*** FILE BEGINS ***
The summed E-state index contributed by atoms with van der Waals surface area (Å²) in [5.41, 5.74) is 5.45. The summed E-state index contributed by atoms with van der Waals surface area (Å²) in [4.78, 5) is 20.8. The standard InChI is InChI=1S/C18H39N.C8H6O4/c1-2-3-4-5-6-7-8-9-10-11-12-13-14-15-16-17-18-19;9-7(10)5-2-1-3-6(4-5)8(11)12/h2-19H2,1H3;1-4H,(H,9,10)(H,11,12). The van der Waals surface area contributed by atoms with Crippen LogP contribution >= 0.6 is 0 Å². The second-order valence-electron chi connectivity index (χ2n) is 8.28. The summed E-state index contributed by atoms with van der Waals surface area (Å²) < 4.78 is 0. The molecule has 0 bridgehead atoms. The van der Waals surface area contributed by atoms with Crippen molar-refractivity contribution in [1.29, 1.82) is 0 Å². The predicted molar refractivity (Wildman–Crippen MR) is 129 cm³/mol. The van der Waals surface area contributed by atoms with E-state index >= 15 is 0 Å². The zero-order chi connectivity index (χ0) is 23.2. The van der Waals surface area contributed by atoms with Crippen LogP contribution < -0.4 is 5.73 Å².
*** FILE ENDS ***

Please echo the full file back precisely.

The summed E-state index contributed by atoms with van der Waals surface area (Å²) in [5.41, 5.74) is 5.45. The summed E-state index contributed by atoms with van der Waals surface area (Å²) in [4.78, 5) is 20.8. The standard InChI is InChI=1S/C18H39N.C8H6O4/c1-2-3-4-5-6-7-8-9-10-11-12-13-14-15-16-17-18-19;9-7(10)5-2-1-3-6(4-5)8(11)12/h2-19H2,1H3;1-4H,(H,9,10)(H,11,12). The van der Waals surface area contributed by atoms with Crippen LogP contribution >= 0.6 is 0 Å². The second-order valence-electron chi connectivity index (χ2n) is 8.28. The summed E-state index contributed by atoms with van der Waals surface area (Å²) < 4.78 is 0. The molecule has 0 bridgehead atoms. The van der Waals surface area contributed by atoms with Crippen molar-refractivity contribution in [1.29, 1.82) is 0 Å². The predicted molar refractivity (Wildman–Crippen MR) is 129 cm³/mol. The van der Waals surface area contributed by atoms with E-state index >= 15 is 0 Å². The zero-order chi connectivity index (χ0) is 23.2. The van der Waals surface area contributed by atoms with Crippen LogP contribution < -0.4 is 5.73 Å².